|Orlemann Art - the artwork of Valerie Orlemann|
|Orlemann Art - the artwork of Valerie Orlemann|
You might think that a landscape painting is just a record of what was there--That a painter finds a beautiful place and tells you all about it. But that isn’t the case. Reality is big and a painting is small. Every painting ever made represents a choice made by the painter to tell you about something in particular. Painters are devious people. Even me. I see something that touches my heart and that seems important to me, then I create a composition that highlights that thing. It isn’t a broad sum of facts, it’s a process of focusing in on something--on the shapes, movement, or the moment of light-- that has inspired me. There are many ways to do that. Value, line, placement, color, can all direct your eyes to what the artist wants you to see. Other features can be altered to play supporting roles for that main idea. Like Mr. Coelho (see below), I am attempting to build a bridge. To share my story, my vision, with you.
“...it is within our power to build a bridge to be crossed. Even if my neighbor doesn’t understand my religion or my politics, he can understand my story. If he can understand my story, then he is never too far from me. I can always build a bridge.” -- Paul Coelho, introduction to the 25th anniversary edition of The Alchemist.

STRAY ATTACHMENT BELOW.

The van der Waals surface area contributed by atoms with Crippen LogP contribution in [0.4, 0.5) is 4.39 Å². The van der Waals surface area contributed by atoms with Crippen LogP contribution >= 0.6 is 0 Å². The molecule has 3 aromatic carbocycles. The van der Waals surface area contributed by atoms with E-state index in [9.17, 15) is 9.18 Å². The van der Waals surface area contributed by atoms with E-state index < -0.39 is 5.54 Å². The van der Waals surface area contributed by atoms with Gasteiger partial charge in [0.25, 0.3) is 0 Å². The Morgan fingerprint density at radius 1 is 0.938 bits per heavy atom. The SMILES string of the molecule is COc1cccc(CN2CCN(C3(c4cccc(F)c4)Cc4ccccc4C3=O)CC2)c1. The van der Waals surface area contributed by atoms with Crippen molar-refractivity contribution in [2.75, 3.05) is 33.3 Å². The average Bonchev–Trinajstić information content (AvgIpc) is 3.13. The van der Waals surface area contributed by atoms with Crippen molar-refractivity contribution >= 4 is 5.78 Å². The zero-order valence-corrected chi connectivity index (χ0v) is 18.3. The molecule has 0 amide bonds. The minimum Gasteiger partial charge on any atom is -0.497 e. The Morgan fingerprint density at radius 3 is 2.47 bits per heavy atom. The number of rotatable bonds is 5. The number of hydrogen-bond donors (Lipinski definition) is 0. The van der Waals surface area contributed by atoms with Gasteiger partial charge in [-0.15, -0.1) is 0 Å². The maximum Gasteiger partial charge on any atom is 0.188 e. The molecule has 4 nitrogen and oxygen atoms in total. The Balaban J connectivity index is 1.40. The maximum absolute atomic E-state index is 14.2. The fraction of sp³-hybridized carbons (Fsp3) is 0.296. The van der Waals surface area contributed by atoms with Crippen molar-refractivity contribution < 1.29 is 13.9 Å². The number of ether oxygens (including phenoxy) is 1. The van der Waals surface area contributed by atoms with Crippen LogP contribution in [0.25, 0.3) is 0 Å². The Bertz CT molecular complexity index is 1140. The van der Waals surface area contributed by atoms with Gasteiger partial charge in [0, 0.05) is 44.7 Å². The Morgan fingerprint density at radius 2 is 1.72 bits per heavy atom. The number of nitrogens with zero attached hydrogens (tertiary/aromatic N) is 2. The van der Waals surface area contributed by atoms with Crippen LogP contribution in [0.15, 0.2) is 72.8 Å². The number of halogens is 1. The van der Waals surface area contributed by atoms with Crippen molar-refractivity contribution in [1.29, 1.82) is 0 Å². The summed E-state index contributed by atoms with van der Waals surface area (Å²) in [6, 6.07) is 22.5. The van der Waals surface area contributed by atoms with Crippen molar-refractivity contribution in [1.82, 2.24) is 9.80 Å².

I have been reading books from PBS’s Great American Read," and Paul Coelho’s, “The Alchemist” is one of them . I loved this quote from the introduction because I think it expresses the core of art-making—-connection with others. It seems to me that all art seeks to communicate and build the kind of bridge Coelho describes--a bridge that can span theological, cultural and ideological differences and create a shared human place in which we can understand each other. For an artist like me, painting landscapes, that means having another person feel the thrill I felt in the presence of beauty. A fairly small bridge! For someone like Shakespeare, it meant communicating the joy, pain and misunderstanding of young love, or the tragedy of betrayal. Coelho says he builds bridges so that he will never be alone. That might be why art is created.
This week a friend emailed to ask me about developing a personal style. How can an artist just learning to paint with oils outdoors have their own style rather than mimicking the style of their teachers? I don't think of myself as a Wise Woman, but I sent my friend an answer and I think it's true, so I thought I'd share it here.
I think style results from persistence. You paint until you like what you've got. Maybe even go back another day with fresh eyes and improve on it. Then apply what you have learned to your next painting. The solutions you find in one painting show up in the next. The sum of your solutions, carried over into a body of work, develops into a recognizable style. You may get some of your solutions from your mentors, but the more you paint, the more your preferences and problem solving will create a unique style.
Part of the look of my work comes from the type of brushes I like to use. Part comes from my choice of colors to mix (Cerulean and Yellow Ochre for sage brush). Part comes from my compositional choices. All of those developed through trial and error, and they continue to evolve. The sum of them makes a painting that looks like one of mine.